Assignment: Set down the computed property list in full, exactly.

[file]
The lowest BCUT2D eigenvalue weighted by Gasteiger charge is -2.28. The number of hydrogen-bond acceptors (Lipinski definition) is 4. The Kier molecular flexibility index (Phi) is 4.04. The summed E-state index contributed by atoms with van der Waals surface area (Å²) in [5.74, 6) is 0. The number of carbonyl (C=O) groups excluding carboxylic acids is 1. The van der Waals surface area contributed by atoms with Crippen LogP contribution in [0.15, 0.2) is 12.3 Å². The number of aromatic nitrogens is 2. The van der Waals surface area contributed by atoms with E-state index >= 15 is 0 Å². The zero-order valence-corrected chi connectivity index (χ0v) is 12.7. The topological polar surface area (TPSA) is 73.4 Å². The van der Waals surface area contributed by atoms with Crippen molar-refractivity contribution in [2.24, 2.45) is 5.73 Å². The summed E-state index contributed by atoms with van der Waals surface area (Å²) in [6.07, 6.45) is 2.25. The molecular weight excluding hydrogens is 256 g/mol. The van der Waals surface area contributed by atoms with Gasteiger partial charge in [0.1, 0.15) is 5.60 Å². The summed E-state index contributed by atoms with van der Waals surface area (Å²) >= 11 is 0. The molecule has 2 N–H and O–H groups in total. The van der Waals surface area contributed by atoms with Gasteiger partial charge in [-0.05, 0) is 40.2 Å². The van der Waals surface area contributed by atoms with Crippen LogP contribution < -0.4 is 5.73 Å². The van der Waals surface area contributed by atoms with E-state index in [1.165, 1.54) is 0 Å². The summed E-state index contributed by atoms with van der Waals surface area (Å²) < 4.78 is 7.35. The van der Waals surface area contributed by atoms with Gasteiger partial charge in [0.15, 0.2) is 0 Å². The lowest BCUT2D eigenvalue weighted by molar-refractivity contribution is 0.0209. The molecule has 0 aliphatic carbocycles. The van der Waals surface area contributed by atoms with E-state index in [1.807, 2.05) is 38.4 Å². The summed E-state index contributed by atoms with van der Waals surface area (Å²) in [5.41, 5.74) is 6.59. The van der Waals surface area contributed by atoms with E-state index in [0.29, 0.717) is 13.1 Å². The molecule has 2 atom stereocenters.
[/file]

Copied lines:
The lowest BCUT2D eigenvalue weighted by Gasteiger charge is -2.28. The number of hydrogen-bond acceptors (Lipinski definition) is 4. The Kier molecular flexibility index (Phi) is 4.04. The summed E-state index contributed by atoms with van der Waals surface area (Å²) in [5.74, 6) is 0. The number of carbonyl (C=O) groups excluding carboxylic acids is 1. The van der Waals surface area contributed by atoms with Crippen LogP contribution in [0.15, 0.2) is 12.3 Å². The number of aromatic nitrogens is 2. The van der Waals surface area contributed by atoms with E-state index >= 15 is 0 Å². The zero-order valence-corrected chi connectivity index (χ0v) is 12.7. The topological polar surface area (TPSA) is 73.4 Å². The van der Waals surface area contributed by atoms with Crippen molar-refractivity contribution in [2.24, 2.45) is 5.73 Å². The summed E-state index contributed by atoms with van der Waals surface area (Å²) in [6.07, 6.45) is 2.25. The molecular weight excluding hydrogens is 256 g/mol. The van der Waals surface area contributed by atoms with Gasteiger partial charge in [0.1, 0.15) is 5.60 Å². The summed E-state index contributed by atoms with van der Waals surface area (Å²) >= 11 is 0. The molecule has 2 N–H and O–H groups in total. The van der Waals surface area contributed by atoms with Gasteiger partial charge in [-0.05, 0) is 40.2 Å². The van der Waals surface area contributed by atoms with Crippen LogP contribution < -0.4 is 5.73 Å². The van der Waals surface area contributed by atoms with E-state index in [1.165, 1.54) is 0 Å². The summed E-state index contributed by atoms with van der Waals surface area (Å²) < 4.78 is 7.35. The van der Waals surface area contributed by atoms with Gasteiger partial charge in [0.15, 0.2) is 0 Å². The lowest BCUT2D eigenvalue weighted by molar-refractivity contribution is 0.0209. The molecule has 0 aliphatic carbocycles. The van der Waals surface area contributed by atoms with E-state index in [1.807, 2.05) is 38.4 Å². The summed E-state index contributed by atoms with van der Waals surface area (Å²) in [5.41, 5.74) is 6.59. The van der Waals surface area contributed by atoms with E-state index in [0.29, 0.717) is 13.1 Å². The molecule has 2 atom stereocenters.